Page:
Speech Tip: Politics as Unusual: Love, Not Hate in Political Speeches

Speech Tip: Politics as Unusual: Love, Not Hate in Political Speeches

politics

Speech Tip: Politics as Unusual: Love, Not Hate in Political Speeches

Politics. Can’t live with ’em. Can’t… I just can’t. I will write speeches for good people who want good things who are willing to say it all in a good way.

There are two major ways to write a political speech. Ask most people, and they’ll say, “Please, no more mudslinging,” but, when it comes down to it, mudslinging works. That’s why we love click bait, post what we know is false on Facebook, and encourage spite against “the other guy.”

Both parties use this, both decry it, and both embrace it. Both believe their party holds the higher moral ground, and with this, if their party dominates, they’ll bring in a nicer America. In this regard, both are wrong.

“Conservatives & Christians need to stop electing ‘nice guys’.”
– Jerry Falwell, Jr. wrote in a recent Twitter post.

Also, this week:

“You cannot be civil with a political party that wants to destroy what you stand for, what you care about.”
– Hillary Clinton said in an interview with CNN’s Christiane Amanpour.

Click through both to read their quotes in context.

Choice One (Negative)

You can tell me how bad your opponent is. Talk about how awful his policies are, address his moral and ethical failings, and, if you can, poke at something annoying in his life. Focus on what will boil the blood of your supporters. You won’t get many new votes, but you will shore up existing supporters. This technique is good for demonizing the opponent, and depending on their influence, their party.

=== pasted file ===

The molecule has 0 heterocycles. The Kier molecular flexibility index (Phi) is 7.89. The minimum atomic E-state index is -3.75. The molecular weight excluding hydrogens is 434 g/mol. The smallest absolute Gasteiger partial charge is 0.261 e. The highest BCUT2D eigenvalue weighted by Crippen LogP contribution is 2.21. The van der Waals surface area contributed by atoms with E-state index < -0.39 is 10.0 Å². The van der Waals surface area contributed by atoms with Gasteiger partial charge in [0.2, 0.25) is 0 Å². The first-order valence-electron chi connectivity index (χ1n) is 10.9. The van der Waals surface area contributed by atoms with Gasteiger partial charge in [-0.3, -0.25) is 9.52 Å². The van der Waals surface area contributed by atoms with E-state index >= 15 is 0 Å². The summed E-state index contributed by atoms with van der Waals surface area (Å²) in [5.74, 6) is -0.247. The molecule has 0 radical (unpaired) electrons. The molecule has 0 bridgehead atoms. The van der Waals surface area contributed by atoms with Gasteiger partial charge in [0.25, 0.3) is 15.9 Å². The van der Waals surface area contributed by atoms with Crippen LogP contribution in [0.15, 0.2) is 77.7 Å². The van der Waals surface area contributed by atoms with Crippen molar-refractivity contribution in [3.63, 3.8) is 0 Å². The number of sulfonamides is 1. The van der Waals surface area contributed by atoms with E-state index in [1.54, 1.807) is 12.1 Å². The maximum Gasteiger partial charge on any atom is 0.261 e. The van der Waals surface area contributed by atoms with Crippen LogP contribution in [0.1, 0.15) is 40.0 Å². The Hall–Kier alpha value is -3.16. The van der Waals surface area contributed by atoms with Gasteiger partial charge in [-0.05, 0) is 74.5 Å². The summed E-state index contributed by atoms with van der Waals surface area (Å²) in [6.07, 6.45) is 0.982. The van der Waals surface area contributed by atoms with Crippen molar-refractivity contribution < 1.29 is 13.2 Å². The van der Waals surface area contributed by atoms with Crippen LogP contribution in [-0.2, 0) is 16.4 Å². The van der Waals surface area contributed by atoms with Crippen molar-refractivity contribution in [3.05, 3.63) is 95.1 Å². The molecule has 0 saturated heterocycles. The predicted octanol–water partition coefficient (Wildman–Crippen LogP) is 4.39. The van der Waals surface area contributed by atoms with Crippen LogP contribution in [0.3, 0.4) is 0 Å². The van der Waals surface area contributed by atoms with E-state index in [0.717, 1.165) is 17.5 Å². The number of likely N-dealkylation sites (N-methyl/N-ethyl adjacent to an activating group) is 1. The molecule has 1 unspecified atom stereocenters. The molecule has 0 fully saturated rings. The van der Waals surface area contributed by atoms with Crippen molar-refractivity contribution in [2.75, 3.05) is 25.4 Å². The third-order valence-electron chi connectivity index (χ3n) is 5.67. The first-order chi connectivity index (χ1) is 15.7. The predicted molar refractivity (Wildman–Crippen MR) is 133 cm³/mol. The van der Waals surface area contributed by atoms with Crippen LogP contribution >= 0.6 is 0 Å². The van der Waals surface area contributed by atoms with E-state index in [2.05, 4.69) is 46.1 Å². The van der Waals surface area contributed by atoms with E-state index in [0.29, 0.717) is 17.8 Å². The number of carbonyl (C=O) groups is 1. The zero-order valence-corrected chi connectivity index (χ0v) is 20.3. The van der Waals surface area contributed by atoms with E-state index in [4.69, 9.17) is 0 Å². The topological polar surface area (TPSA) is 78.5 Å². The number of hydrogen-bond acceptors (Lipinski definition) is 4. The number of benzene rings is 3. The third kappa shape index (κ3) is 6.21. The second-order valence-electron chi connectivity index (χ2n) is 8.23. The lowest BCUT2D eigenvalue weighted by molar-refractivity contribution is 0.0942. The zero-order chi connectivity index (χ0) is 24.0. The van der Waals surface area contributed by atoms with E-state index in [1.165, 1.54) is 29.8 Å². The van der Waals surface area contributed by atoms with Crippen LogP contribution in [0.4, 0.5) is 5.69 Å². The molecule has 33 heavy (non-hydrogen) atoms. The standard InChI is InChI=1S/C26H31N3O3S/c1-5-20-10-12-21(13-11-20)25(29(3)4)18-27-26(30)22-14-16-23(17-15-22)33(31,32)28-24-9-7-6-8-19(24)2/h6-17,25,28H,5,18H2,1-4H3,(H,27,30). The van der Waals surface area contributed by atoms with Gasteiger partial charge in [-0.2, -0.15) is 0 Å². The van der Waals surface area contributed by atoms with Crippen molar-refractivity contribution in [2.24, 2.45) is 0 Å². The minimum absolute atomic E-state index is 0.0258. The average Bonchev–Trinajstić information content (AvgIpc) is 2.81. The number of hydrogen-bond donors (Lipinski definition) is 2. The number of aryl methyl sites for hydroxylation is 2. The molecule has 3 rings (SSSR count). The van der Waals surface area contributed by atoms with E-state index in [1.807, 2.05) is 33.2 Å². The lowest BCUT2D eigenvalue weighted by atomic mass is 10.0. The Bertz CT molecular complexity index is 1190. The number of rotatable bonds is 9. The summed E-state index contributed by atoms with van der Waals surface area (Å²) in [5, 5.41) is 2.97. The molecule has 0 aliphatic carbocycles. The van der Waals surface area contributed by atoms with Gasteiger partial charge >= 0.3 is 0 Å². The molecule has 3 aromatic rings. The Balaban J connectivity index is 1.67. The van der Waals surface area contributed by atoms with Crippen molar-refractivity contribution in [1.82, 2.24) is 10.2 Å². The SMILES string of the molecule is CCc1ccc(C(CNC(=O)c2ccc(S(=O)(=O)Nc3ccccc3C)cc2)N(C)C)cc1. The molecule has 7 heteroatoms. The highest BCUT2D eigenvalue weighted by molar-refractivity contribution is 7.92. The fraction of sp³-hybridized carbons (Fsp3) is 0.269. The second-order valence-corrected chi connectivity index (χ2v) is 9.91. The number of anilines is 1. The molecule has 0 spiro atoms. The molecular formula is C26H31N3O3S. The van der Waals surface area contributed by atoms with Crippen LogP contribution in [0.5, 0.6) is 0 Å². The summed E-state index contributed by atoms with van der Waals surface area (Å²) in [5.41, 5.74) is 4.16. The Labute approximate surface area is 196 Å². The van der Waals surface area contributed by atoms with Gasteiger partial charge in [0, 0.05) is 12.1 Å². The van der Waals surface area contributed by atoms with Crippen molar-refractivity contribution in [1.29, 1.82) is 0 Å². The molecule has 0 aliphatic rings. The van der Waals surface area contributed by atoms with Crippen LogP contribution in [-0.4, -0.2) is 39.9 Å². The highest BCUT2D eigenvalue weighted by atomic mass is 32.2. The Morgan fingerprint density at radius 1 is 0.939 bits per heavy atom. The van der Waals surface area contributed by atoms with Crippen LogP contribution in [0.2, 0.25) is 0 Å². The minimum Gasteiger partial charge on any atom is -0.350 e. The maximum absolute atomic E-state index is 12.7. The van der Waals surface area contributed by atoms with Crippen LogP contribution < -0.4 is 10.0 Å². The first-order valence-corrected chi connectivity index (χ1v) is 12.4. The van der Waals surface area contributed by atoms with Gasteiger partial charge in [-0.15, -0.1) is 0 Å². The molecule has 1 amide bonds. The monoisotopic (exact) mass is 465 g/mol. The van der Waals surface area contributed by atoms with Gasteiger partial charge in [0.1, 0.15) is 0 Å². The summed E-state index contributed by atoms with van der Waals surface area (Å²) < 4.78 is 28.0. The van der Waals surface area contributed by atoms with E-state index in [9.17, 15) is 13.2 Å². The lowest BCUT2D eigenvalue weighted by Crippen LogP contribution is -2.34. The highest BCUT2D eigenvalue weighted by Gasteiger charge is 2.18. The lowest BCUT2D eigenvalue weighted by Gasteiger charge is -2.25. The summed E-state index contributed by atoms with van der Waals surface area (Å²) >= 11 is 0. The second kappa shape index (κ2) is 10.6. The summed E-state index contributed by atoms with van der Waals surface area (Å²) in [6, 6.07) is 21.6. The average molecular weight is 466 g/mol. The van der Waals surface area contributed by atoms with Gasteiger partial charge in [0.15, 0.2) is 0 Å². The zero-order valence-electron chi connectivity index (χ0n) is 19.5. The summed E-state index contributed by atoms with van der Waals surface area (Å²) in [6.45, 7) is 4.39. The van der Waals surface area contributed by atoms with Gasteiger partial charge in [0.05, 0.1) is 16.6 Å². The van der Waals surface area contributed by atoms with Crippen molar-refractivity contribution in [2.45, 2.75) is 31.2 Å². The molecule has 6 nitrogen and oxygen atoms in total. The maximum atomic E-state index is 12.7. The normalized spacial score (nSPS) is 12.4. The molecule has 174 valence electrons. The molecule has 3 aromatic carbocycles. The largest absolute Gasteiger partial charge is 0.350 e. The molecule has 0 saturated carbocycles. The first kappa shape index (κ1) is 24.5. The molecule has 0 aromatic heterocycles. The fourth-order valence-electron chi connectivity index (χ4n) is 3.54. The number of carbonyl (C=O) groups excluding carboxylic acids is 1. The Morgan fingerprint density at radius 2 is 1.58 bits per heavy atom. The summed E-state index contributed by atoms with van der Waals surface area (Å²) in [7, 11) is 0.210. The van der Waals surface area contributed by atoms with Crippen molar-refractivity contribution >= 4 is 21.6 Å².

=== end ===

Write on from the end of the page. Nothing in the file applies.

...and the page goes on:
Choice Two (Positive)

The second way is to stay on your strengths. Tell your audience how you are good. Tell them how you’ll improve what exists and how you’ll introduce new ideas. You will do more than criticize broken things — you will explain how you, in the role you covet, can effect change. Relying on this kind of campaign, one void of negative tones toward your opponent, is highly risky. It is the more aggressive, but only for the more confident candidate. The less confident candidate is unable to earnestly compliment his opponent. You won’t easily raise the money the negative campaigner can, but you will draw more middle of the road voters (and even a few converts).

My Bias

My bias is simple. It is less of a bias and more of a personal imperative. No negativity. I’m asked frequently to write stump speeches, keynotes, and related talks. Politics? Not exactly. Most candidates turn me down because they prefer angry, bitter declarations as opposed to positive campaigns.

I’ve written for several parties. I’m happy to help good candidates unafraid of keeping things positive. I wholeheartedly disagree with Clinton’s and Falwell’s willingness to be uncivil. I understand their frustration, but that’s the way playgrounds work, not the way I want my nation’s leaders to lead. They essentially believe that because the other side is being uncivil, so then should they. Neither is willing to lead boldly with kindness. Tit-for-tat.

Read more about my political speeches. Contact me now for a consultation for navigating through an angry era with positive speech making.

I realize there are those who believe as Falwell and Clinton believe, that we need to respond with incivility, and that incivility is strength. If you prefer politics as usual, move on. Here’s a cute kitten calendar for you.

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